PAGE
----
In 'My Last Duchess' the Duke of Ferrara is addressing the envoy of the Count of Tyrol. Although he is on his best behaviour, the Duke of Ferrara demonstrates many sociopathic tendencies as he recalls the time he shared with his now-deceased Duchess. Even in death the Duke wished to hide her away behind the curtain where no other man could admire her beauty. The Duke then resumes an earlier conversation regarding wedding arrangements, and in passing points out another work of art, a bronze statue of Neptune taming a sea-horse by Claus of Innsbruck, so making his late wife but just another work of art.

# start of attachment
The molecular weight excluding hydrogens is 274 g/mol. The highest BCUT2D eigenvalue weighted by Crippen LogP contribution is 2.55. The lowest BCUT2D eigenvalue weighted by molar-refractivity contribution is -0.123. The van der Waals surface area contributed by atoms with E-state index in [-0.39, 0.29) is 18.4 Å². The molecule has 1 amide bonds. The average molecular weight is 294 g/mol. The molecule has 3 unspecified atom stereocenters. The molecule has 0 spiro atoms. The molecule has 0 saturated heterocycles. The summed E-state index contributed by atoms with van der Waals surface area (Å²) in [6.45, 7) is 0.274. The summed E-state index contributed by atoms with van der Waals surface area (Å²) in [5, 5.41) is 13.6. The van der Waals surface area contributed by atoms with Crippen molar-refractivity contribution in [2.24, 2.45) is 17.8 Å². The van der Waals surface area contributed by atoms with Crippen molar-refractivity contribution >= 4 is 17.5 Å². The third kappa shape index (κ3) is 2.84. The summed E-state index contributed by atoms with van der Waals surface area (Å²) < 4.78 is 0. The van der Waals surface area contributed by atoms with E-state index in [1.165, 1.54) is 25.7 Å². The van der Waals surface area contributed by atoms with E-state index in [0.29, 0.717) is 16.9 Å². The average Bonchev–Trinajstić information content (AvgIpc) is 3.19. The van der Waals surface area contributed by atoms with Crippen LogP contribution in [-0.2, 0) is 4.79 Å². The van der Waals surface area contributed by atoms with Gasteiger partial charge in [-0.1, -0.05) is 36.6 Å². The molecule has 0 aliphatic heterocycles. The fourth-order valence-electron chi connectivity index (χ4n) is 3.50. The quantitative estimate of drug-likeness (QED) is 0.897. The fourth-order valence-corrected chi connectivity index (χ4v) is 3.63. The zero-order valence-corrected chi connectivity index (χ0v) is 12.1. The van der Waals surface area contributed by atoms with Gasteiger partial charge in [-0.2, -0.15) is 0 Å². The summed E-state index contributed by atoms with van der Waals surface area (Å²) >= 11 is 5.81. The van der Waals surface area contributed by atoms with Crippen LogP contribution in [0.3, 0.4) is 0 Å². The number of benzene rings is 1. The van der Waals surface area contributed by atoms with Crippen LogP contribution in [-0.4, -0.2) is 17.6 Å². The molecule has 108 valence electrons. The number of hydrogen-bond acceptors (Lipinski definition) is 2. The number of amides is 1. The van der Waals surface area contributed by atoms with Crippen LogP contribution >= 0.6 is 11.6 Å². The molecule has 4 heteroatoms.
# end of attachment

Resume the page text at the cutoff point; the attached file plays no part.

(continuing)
This section reveals the identity of the Duke’s listener. He is the servant of a Count in the land, and they are trying to arrange a marriage between the Duke and the Count’s daughter. The Duke says that his “fair daughter” is his “object”. He brings the man back downstairs with him, and as they walk, he points out bronze statue that was made especially for him. The statue is of Neptune taming a sea-horse. Neptune, of course, is the god of the sea. This symbolizes the Duke, and the sea-horse symbolizes any Duchess he would acquire. The Duke views himself as a god, and he wishes to tame his wife to do whatever he wishes her to do, and even to feel whatever he wishes her to feel. This man is clearly demented and controlling, and the speaker in My Last Duchess reveals Browning’s ideas of his fellow men.